Lithuania

Capital: Vilnius
Population: 3.7 million
Currency: Litas
Official Language: Lithuania
Borders: Latvia (North), Belarus (East), Poland (South/West), Russia (South/West)
GNP per Capita: $2,260 (82th in world)
Main Airport: Vilnius International – Vilnius

Lying on the eastern coast of the Baltic Sea, Lithuania still shares a broder with Russia in terms of Kaliningrad to the south west, although it wasn’t until 1993 that the Soviets actually withdrew all of its troops.  Tourism is becoming more important to the small country.

The A Lyga is the top division of professional football in Lithuania. It is organized by NFKA (Lithuanian: Nacionalinė futbolo klubų asociacija). There are 10 teams in the competition. The new season kicks off in April of every year because of the harsh climate there are no games in winter.  The last 10 Championships have been won by:-

1998 : Žalgiris Vilnius
1999 : FBK Kaunas
2000 : FBK Kaunas
2001 : FBK Kaunas
2002 : FBK Kaunas
2003 : FBK Kaunas
2004 : FBK Kaunas
2005:  Ekranas Panevėžys
2006:  FBK Kaunas
2007:  FBK Kaunas
2008:  Ekranas
2009:  Ekranas

For more details on football in Lithuania go to About a Ball.

The Lithuanian top football division was shaken to its core after FBK Kaunas and Atlantas withdrew their participation on 20 March 2009. Both teams cited serious differences with the Lithuanian Football Federation over the way the league has been led in the past as a reason. This was the second blow to the league within two weeks after Žalgiris were denied a license for this season because of excessive financial problems on 6 March 2009.  As a consequence, the chairman of the National Football Clubs’ Association (NFKA), Gintaras Ugianskis, resigned from his post. Further, the organization of the league was put into the hands of the LFF.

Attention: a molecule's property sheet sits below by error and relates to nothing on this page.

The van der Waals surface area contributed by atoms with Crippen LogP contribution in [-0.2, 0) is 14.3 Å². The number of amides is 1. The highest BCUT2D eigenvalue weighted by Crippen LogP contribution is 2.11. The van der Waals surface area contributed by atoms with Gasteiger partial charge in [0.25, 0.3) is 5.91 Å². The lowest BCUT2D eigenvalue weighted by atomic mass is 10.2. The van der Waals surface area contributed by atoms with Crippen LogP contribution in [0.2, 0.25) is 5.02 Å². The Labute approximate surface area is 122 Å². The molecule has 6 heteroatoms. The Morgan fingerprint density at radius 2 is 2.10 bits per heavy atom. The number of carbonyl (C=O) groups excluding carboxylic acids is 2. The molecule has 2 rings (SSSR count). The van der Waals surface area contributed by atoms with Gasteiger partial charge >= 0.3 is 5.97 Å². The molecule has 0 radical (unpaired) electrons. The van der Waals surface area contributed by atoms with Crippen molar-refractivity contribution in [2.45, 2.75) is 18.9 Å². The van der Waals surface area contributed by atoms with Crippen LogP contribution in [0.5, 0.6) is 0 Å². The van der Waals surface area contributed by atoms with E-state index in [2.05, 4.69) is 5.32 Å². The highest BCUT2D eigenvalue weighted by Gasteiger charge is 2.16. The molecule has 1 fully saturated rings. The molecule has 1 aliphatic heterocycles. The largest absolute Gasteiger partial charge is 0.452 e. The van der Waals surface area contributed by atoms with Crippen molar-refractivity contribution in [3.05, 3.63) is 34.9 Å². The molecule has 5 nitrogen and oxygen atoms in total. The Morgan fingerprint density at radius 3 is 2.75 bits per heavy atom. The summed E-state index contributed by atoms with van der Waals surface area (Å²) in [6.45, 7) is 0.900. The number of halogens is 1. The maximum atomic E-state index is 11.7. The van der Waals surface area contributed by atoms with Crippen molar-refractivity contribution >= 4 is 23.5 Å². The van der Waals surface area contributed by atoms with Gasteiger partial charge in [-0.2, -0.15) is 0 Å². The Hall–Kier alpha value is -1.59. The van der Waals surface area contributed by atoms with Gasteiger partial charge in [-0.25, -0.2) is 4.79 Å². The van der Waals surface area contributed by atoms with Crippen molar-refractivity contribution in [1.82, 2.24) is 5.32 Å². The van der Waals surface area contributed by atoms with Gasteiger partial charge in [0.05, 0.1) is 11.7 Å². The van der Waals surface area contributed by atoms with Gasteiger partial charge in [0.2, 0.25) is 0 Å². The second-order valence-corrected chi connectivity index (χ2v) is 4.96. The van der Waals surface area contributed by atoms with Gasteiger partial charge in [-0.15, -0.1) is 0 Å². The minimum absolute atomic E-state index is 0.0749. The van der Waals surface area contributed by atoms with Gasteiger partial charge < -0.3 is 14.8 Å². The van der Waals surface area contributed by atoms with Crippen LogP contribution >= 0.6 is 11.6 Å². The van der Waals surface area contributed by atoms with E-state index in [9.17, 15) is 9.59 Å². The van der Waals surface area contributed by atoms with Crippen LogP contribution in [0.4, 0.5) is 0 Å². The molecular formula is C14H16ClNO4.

The 2009 A Lyga consists of eight teams chosen from all teams of both A Lyga and 1 Lyga. Teams with a higher 2008 season rank had a preference to enter. Clubs being interested in a participation could submit their application until 26 March 2009.

On 27 March 2009, the LFF announced the three replacement teams. Banga Gargždai, LKKA ir Teledema Kaunas and Kruoja Pakruojis were appointed to the league. Further, the LFF classified FBK Kaunas and Atlantas to play in the third-tier II Lyga because of “unethical conduct and other irregularities” while Žalgiris were granted a license for the second-level 1 Lyga.

The new league starting in April 2010 will contain the following teams:-

Banga from Gargždai who play at the 800 capacity Gargždai stadium. Finished in 6th place last season

Kruoja from Pakruojis and they play at the 1,000 capacity Pakruojis city stadium. Despite finishing bottom last season they have retained their top flight status.

LKKA ir Teledema from Kaunas. They play in the 1,000 capacity Kaunas LŽŪU stadium. Last season they sturggled and finished 2nd from bottom.

Tauras from Tauragė. They play at the Vytauto Stadium which has a capacity for 1,600.